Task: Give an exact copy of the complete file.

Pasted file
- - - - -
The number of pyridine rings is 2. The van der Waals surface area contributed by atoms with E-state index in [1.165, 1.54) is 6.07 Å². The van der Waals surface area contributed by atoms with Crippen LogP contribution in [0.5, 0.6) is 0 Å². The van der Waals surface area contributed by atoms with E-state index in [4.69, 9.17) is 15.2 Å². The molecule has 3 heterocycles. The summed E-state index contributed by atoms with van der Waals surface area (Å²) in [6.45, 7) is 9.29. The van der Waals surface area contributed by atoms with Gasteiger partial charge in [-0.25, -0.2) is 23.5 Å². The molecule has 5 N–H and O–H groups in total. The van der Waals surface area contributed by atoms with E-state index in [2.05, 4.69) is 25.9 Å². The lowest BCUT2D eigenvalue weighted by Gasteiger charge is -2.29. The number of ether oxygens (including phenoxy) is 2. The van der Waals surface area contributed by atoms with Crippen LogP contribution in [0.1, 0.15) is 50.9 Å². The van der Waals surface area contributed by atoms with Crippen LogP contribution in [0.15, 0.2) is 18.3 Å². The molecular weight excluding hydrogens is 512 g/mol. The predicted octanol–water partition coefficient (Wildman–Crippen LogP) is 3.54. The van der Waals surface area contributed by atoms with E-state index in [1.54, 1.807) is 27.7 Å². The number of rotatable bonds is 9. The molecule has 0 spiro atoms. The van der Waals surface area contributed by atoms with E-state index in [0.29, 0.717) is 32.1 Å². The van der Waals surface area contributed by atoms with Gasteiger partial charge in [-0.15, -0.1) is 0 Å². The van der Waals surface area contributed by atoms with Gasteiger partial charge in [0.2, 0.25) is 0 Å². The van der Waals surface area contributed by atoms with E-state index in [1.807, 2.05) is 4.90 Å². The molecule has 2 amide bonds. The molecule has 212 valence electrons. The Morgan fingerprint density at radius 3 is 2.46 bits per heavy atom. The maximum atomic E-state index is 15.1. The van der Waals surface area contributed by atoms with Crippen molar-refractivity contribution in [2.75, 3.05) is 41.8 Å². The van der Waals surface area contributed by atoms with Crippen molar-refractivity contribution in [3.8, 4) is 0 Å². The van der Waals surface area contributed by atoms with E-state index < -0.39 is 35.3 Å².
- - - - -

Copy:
The number of pyridine rings is 2. The van der Waals surface area contributed by atoms with E-state index in [1.165, 1.54) is 6.07 Å². The van der Waals surface area contributed by atoms with Crippen LogP contribution in [0.5, 0.6) is 0 Å². The van der Waals surface area contributed by atoms with E-state index in [4.69, 9.17) is 15.2 Å². The molecule has 3 heterocycles. The summed E-state index contributed by atoms with van der Waals surface area (Å²) in [6.45, 7) is 9.29. The van der Waals surface area contributed by atoms with Gasteiger partial charge in [-0.25, -0.2) is 23.5 Å². The molecule has 5 N–H and O–H groups in total. The van der Waals surface area contributed by atoms with E-state index in [2.05, 4.69) is 25.9 Å². The lowest BCUT2D eigenvalue weighted by Gasteiger charge is -2.29. The number of ether oxygens (including phenoxy) is 2. The van der Waals surface area contributed by atoms with Crippen LogP contribution in [0.1, 0.15) is 50.9 Å². The van der Waals surface area contributed by atoms with Crippen LogP contribution in [0.15, 0.2) is 18.3 Å². The molecular weight excluding hydrogens is 512 g/mol. The predicted octanol–water partition coefficient (Wildman–Crippen LogP) is 3.54. The van der Waals surface area contributed by atoms with E-state index in [1.54, 1.807) is 27.7 Å². The number of rotatable bonds is 9. The molecule has 0 spiro atoms. The van der Waals surface area contributed by atoms with E-state index in [0.29, 0.717) is 32.1 Å². The van der Waals surface area contributed by atoms with Gasteiger partial charge in [-0.15, -0.1) is 0 Å². The van der Waals surface area contributed by atoms with Gasteiger partial charge in [0.2, 0.25) is 0 Å². The van der Waals surface area contributed by atoms with E-state index in [1.807, 2.05) is 4.90 Å². The molecule has 2 amide bonds. The molecule has 212 valence electrons. The Morgan fingerprint density at radius 3 is 2.46 bits per heavy atom. The maximum atomic E-state index is 15.1. The van der Waals surface area contributed by atoms with Crippen molar-refractivity contribution in [2.75, 3.05) is 41.8 Å². The van der Waals surface area contributed by atoms with Crippen molar-refractivity contribution in [3.8, 4) is 0 Å². The van der Waals surface area contributed by atoms with E-state index < -0.39 is 35.3 Å².